Given this is so…. and the massive deficits being run now…. which MMT predicts will support the economy…

    Would seem the FED has it’s work cut out to create a recession…


    More than 2 more rate hikes???



    • eg says:

      There appears to be an allergy to discussing fiscal policy where inflation is concerned, despite its significant role — the orthodoxy that monetary policy has primacy will be defended at all costs by those who benefit from the misdirection.

  10. Lili Von Schtupp says:

    Self storage is bananas in the Hudson Valley. Climate controlled bins have been scapped up by people who sold before they could find another home/are renting til their next house is built probably somewhere in the Bible Belt. Months long waiting lists for even 5×10’s and 5×5’s, forget anything bigger. I debated giving my bin up (its a godsend when renting and DIY moving frequently) but the financial guilt got the better of me.

  11. Beg4mercy says:

    There’s a narrative forming, on the information highway, that there’s lots of overlapping lags and buffers that obviously part of a very complex economic mish mash — starting before the pandemic and continuing to play out.

    Among the interesting mix, is cash hoarding by corporations during much of ZIRP, allowing treasure chests to grow into the pandemic, which acted as a buffer, during a time where these chests increased in size from stimulus — which is now being enhanced by higher for longer Fed rate hikes.

    That type of buffering was further enhanced by a tsunami of consumers who have ignored higher costs, as corporations go about the business of price gouging — pushing up earnings growth.

    Various lags in Fed hikes are seemingly offset by Fed and Treasury financial engineering that basically allows QT to be glacially slow, prolonging impacts from higher rates. Theoretically, it’s likely that rates will stay higher for longer, especially with a massive amount of short end treasuries flooding the market.

    Obviously student loan repayment, is going to influence consumers, just as many commercial loans need refinancing, so that collision, seems to be a point where the lack of capitulation in commercial valuation probably will become far more visible.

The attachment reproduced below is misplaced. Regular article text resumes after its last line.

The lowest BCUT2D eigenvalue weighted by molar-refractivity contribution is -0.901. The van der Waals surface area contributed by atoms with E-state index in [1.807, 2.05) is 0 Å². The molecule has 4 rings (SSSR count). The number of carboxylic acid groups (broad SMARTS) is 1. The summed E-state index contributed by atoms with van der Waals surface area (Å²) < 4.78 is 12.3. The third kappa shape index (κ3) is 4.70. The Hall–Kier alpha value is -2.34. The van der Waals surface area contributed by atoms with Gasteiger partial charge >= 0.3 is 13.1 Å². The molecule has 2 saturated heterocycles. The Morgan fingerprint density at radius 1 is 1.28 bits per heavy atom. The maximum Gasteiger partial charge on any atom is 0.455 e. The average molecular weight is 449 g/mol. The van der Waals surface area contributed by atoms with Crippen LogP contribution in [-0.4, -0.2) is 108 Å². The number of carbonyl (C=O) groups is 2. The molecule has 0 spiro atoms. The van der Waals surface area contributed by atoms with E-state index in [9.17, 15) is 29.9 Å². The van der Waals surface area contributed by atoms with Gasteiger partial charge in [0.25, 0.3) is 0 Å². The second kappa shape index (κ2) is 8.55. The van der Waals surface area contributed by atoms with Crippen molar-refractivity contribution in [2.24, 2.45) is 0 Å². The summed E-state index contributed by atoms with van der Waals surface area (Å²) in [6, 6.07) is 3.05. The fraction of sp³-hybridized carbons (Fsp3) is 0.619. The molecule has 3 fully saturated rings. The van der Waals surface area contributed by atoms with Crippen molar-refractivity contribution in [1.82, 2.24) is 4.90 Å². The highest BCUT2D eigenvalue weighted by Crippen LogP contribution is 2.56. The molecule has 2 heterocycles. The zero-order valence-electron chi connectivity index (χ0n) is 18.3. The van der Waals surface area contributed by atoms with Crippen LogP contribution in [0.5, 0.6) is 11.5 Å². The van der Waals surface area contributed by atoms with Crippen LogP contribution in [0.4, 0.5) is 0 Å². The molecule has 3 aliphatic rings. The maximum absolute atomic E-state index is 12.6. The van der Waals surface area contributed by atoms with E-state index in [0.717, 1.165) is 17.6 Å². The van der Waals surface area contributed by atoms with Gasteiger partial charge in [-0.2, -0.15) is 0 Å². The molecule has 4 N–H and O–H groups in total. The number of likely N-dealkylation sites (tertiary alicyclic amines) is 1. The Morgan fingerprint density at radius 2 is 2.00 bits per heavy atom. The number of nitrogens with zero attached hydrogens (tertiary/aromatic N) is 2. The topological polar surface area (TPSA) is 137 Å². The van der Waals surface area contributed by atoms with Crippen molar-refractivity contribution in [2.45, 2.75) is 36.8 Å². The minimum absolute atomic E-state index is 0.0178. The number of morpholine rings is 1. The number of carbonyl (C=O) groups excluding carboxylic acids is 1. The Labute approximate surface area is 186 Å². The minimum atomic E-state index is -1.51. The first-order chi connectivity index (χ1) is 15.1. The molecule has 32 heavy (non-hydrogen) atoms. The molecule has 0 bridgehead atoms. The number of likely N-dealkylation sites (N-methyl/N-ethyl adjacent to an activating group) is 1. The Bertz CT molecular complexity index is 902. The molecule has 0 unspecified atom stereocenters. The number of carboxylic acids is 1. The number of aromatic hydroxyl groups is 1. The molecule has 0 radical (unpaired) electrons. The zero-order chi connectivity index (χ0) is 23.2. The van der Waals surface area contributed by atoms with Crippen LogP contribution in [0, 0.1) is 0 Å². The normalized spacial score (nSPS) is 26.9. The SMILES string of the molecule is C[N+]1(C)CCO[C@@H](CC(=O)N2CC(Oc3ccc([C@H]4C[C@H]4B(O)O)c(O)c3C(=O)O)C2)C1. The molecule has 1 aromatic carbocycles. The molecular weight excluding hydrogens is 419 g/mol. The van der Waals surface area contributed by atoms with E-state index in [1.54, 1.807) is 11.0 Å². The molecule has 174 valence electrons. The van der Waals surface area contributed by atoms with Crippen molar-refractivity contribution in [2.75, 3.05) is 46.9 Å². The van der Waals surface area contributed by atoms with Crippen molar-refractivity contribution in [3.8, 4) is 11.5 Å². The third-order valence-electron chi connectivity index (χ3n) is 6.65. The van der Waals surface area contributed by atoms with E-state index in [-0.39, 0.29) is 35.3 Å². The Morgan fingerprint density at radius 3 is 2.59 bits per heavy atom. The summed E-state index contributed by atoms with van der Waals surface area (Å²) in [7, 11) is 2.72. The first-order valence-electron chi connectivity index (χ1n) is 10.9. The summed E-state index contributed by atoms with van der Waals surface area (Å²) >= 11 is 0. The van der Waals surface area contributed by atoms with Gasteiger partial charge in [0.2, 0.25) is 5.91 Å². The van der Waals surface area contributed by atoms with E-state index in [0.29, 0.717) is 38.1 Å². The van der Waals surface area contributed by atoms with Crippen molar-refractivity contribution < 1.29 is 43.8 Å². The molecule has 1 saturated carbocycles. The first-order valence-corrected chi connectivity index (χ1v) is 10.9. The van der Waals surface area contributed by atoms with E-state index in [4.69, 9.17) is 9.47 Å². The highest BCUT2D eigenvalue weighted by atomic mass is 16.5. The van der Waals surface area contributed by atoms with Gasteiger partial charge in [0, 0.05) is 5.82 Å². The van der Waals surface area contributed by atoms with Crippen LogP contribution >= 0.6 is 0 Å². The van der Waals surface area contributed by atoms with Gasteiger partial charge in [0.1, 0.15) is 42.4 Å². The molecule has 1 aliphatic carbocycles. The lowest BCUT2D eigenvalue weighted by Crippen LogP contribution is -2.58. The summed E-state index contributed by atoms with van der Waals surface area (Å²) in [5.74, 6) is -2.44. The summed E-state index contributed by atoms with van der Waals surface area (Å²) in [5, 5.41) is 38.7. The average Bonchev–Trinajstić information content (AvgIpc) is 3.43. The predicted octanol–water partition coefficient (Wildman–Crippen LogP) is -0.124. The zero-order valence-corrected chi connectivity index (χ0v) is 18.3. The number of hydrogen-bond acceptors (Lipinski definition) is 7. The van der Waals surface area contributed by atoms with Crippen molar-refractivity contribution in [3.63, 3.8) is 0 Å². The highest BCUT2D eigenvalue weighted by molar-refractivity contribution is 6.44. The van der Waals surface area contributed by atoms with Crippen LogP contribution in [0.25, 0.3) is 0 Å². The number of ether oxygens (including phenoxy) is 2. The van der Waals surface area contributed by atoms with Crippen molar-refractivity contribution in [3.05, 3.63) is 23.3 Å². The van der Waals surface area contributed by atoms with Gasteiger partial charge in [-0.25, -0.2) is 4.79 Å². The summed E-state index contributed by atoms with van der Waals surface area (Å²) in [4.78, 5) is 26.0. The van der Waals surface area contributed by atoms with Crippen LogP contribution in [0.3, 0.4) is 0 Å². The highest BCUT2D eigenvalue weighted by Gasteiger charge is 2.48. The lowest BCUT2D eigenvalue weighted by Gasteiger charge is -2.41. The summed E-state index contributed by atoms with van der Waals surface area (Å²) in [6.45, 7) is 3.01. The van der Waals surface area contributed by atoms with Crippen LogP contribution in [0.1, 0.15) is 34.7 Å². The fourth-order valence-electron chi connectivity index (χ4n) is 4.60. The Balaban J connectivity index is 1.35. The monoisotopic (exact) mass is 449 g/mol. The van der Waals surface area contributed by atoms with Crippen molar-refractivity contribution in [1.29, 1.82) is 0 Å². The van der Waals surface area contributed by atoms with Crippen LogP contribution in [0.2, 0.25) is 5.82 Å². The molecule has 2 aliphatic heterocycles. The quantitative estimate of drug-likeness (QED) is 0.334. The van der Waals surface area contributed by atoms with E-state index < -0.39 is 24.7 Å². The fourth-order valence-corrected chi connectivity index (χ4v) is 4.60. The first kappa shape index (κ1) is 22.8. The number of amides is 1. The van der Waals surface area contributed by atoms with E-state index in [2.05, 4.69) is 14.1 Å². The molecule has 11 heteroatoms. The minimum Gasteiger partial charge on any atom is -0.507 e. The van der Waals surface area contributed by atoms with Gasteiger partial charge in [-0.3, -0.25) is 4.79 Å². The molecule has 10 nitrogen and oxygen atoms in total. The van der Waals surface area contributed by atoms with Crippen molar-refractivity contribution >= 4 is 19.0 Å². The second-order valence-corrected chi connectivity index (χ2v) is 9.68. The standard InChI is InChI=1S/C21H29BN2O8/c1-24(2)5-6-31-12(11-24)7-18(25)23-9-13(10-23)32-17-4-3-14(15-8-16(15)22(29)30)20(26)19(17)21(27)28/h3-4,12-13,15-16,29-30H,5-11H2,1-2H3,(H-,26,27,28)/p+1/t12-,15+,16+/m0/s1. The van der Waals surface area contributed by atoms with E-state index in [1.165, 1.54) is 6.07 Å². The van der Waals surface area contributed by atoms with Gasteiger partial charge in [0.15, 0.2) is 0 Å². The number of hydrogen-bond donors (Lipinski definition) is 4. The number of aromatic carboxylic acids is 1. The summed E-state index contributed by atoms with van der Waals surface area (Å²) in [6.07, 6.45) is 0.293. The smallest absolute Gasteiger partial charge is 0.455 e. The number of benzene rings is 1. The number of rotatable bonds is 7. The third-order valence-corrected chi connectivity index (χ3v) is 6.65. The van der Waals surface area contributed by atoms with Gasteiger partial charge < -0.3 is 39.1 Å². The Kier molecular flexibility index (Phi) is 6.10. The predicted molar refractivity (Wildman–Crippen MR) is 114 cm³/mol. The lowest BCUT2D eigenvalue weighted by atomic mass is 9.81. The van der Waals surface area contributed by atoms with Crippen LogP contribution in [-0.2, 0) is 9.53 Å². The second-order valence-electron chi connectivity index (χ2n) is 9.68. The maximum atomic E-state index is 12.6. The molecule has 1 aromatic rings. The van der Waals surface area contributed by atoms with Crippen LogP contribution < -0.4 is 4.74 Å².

Although, this slow moving train wreck has been delayed, it eventually will show up at the station. The concept of a rolling recession and easy soft landing is amplified far louder today, because of the lag dynamic.

    Then, there’s work from home and lower productivity and endless waves of social change …

    I totally agree that prices have to go lower, and then lower…. Probably a good time to go long on demolition for shopping malls and old office buildings.

    • BigAl says:

      “Work from home” is starting to die out.

      The traffic into the city from Rt 93, the Rt 90 (The Pike), the Tobin, etc. blew past 2019 levels as recently as last year.

      In other words, “Working from Home” was only ever really thing among urban tech workers who took two hour lunches at food trucks and attended their local Democratic Socialist of America chapter meetings in their spare time. In addition to lowering productivity, WFH has supercharged job offshoring and starving public transportation of badly-needed ridership.

      But, as I said, it’s on the way out even with that group.

      • Arnold says:

        Ha! I love a good parody!

        • BigAl says:

          Parody? I meant every word.

          I am a Big Tech worker near Boston. I am speaking from firsthand experience.

      • eg says:

        If you say so, BigAl — Toronto traffic patterns on the PATH say otherwise, with occupancy below 50%. 2019 is never returning.

        • BigAl says:


          The Boston MBTA showed a similar dropoff. It’s been reversing since Spring. Will we ever get back to 2019 levels? No, of course not. But that’s going to be from a combination of secular decline in available tech jobs due to offshoring and international tourists giving Boston (and other cities in the West) a very wide berth.

          WFH only ever really applied to workers who already lived in those cities, themselves.

    • Ccat says:

      …yep, the demolition thing. Its surprising that concrete, even when steel reinforced doesnt last forever. It doesnt even last a lifetime. A great many of those mega mall and tower office buildings from the past mid century may not be structurally sound anymore.

  12. Thomas Curtis says:

    Thanks Wolf,

    I read everything you publish. It’s like real economics made simpler for layman. It also gets me closer to the real beat of the markets for my short term trades.

  13. Brendan says:

    20% as an average seems entirely conceivable. Since a “you caught us sleeping on the job” 2009 ruling from the SEC, non-traded (broker-sold) REITS must also reappraise their portfolios periodically (qtrly seems ridiculous, annual maybe? Can’t remember) and disclose the per share/unit value to shareholders. That struck a mortal wound to the non-traded REIT bus.

    • J Chimpo says:

      Quarterly but they tell the appraisers what to put …. assuming they want to keep their job that is, and updating a portfolio is easiest/most lucrative job for commercial appraiser.

  14. Candyman says:

    Self storage..boom over. Next step…dumpsters. Why are we saving all this crap? Mom passed away 2 years ago. And thrust me….we ordered a dumpster. Moving on!